You’re so lucky you’re not here right now. It’s worse than I could have imagined. Remember what happened to the clubhouse after the hillside flooded? We always said they should just tear the place down. There’s mold along the wall and ceiling corners the same size and color as the pâté over on the buffet table. Maybe something airborne, too; with each passing second I feel I’m acquiring some sort of respiratory disease. Especially when sandwiched among such a crowd. I mean really, everyone’s here but you: family from near and far; every neighbor we ever knew. We used to joke about Grandpa Syd going a bit nuts but now it’s no laughing matter. I saw him pour his Scotch and soda all over his checkered slacks while lecturing to a framed wall photo of a golf trophy presentation from generations ago. And Granny Phyllis is scarier than ever, a genuine bag of bones with liver spots grown big enough for a game of Twister. When I shook her hand she didn’t slip me a bill like she used to, just a cold creepy chill and her deepest condolences. At least she cares. I get the sense that most here are feigning grief and are actually enjoying the impromptu reunion, the free drinks and abundant hors d’oeuvres. Dad never should have invited them. The Coburns, the Salazars, the Diekroegers; old neighbors wherever I look. Even today Mr. Diekroeger glared at me through the shadows below those bushy eyebrows. That bastard will never forgive me for the night I crashed the Camaro through his hedgerow and tore up his lawn. This isn’t fun. I’m having a hard time dealing with this, of engaging in conversation and answering questions. Particularly the ones about you: inquiries about where you are and what you’re doing and why you’re not here. I explain that, unlike me, you were always driven by wanderlust and you’re ascending to new heights in Tibet or Nepal or maybe the Andes by now. They ask if you know about Melanie, about what happened. I tell them it’s been nearly two years since anyone’s heard from you and there’s no way to get in touch. As far as you know, nothing’s changed. Everything is as it was when you left. You’re so lucky. Wish I were you.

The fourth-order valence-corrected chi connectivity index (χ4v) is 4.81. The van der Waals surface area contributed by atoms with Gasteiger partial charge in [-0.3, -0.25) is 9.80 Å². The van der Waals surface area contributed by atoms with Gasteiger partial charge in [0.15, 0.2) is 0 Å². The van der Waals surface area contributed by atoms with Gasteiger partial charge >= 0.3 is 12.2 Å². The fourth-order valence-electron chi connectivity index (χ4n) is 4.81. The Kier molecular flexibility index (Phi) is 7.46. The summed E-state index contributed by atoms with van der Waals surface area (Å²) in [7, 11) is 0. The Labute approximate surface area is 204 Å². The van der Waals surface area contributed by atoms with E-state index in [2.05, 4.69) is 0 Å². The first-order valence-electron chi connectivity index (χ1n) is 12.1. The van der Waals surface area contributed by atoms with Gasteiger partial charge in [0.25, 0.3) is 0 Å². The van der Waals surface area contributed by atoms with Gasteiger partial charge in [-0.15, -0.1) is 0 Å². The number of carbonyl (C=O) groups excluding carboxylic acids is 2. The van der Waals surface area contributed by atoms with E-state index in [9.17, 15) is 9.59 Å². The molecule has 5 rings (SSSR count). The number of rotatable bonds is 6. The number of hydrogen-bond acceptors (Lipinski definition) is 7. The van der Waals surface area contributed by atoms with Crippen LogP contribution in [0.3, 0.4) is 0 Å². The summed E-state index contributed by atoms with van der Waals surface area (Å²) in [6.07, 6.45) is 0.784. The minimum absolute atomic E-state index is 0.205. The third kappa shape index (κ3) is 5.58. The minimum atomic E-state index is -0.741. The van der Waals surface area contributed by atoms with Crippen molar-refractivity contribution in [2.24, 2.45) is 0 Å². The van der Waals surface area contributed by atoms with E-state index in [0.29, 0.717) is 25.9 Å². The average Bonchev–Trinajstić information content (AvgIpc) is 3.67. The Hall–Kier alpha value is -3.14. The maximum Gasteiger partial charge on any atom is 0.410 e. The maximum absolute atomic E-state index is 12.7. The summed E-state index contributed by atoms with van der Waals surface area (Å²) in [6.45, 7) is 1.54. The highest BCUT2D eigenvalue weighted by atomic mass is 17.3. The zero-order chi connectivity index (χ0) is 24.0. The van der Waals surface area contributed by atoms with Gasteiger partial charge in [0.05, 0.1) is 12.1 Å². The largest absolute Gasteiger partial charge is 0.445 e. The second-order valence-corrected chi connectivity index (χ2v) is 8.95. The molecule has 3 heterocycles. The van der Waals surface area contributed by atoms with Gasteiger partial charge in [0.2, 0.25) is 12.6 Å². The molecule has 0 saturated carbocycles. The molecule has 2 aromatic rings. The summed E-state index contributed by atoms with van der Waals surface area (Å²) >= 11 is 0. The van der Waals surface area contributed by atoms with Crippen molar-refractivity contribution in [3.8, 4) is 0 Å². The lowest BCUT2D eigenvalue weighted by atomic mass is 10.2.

Roland Goity lives in the San Francisco Bay Area, where he writes in the shadows of planes coming and going from SFO. His stories can be found in Fiction International, The Raleigh Review, Word Riot, Compass Rose, PANK, and more recently in The MacGuffin, Bluestem, and Underground Voices.